UPPER BODY PROTECTIVE SYSTEM

A contact sports upper body protector having an inner, breathable fabric layer and an outer layer composed of multiple, individual padding elements. A tensioning system is integrated into the inner layer to comfortably secure the protector to the body without impeding movement and includes reinforcing such as stitching running over the shoulders and joining together front and back before proceeding toward the waist of the wearer where a tensioning strap on either side is cooperatively engaged. The tensioning strap extends from the front portion of the garment through a D-ring on the rear and returns to the front where it is removeably secured at a point below its original departure point so as to provide tension both around the body/waist and over the shoulders to secure the protector in place.

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Description

CROSS-REFERENCE TO RELATED APPLICATIONS

The present application claims the benefit under 35 U.S.C. §119(e) of U.S. Provisional Patent Application Ser. No. 61/807,091 filed Apr. 1, 2013, which is incorporated herein by reference.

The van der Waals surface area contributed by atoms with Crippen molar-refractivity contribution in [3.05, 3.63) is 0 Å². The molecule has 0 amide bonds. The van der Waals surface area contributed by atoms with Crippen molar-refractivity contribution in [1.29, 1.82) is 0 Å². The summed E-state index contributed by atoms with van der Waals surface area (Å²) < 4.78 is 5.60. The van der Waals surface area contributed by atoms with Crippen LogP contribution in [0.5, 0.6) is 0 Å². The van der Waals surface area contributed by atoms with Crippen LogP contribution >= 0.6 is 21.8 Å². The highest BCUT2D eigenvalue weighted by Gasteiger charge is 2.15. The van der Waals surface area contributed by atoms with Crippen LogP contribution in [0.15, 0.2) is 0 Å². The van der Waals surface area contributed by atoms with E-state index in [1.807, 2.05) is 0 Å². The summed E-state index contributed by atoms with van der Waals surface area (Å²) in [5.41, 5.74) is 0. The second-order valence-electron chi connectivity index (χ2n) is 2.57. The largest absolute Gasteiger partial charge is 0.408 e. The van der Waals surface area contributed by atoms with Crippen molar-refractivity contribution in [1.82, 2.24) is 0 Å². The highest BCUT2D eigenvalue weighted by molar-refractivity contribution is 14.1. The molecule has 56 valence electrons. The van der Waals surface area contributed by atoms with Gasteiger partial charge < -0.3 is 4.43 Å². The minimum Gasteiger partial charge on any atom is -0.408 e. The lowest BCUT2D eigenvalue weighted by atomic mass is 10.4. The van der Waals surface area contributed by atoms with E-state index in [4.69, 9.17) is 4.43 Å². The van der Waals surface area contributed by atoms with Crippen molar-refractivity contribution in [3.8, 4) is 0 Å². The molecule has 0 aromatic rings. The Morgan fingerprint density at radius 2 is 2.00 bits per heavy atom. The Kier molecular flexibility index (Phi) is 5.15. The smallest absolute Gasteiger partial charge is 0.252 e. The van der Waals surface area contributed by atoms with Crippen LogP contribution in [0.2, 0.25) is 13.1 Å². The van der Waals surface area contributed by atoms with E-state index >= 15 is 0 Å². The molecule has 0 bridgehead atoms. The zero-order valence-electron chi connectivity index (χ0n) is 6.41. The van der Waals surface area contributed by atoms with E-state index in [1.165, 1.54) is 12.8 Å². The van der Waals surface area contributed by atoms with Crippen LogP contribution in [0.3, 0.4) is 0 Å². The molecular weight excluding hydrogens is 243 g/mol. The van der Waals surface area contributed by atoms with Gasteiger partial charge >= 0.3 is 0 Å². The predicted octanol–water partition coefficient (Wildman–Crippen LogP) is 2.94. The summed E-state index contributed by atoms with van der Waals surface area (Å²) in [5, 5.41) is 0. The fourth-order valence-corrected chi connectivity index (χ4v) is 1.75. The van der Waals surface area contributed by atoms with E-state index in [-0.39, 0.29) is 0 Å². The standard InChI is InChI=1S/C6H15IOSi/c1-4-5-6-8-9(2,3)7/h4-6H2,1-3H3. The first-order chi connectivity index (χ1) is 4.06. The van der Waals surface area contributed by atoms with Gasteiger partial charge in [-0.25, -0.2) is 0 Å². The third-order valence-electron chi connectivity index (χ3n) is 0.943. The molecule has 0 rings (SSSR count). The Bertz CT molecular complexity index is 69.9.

BACKGROUND OF THE INVENTION

1. Field of the Invention

The present invention relates to upper body protective wear for use during contact sports, and more particularly, to a lightweight upper body protective garment constructed to be stable but yet adjustable in multiple directions.

2. Description of the Background

Protecting players from injury is a primary concern for any sport. Sports such as hockey, football and lacrosse feature player-to-player contact as well as player-to-ground and player-to-equipment (i.e., ball, stick, puck, etc.) contact that has the potential to injure participants. Consequently, players participating in such contact sports wear protective gear such as helmets, elbow/knee pads, rib/kidney protectors and shoulder pads. To be effective, padding such as shoulder pads must absorb and distribute the force of blows or contact but also must not impede the player's range of motion, agility and speed. Player health also requires that pads provide adequate ventilation so that players are not overheated or overly fatigued through use of their equipment during the intense physical exertion of game play.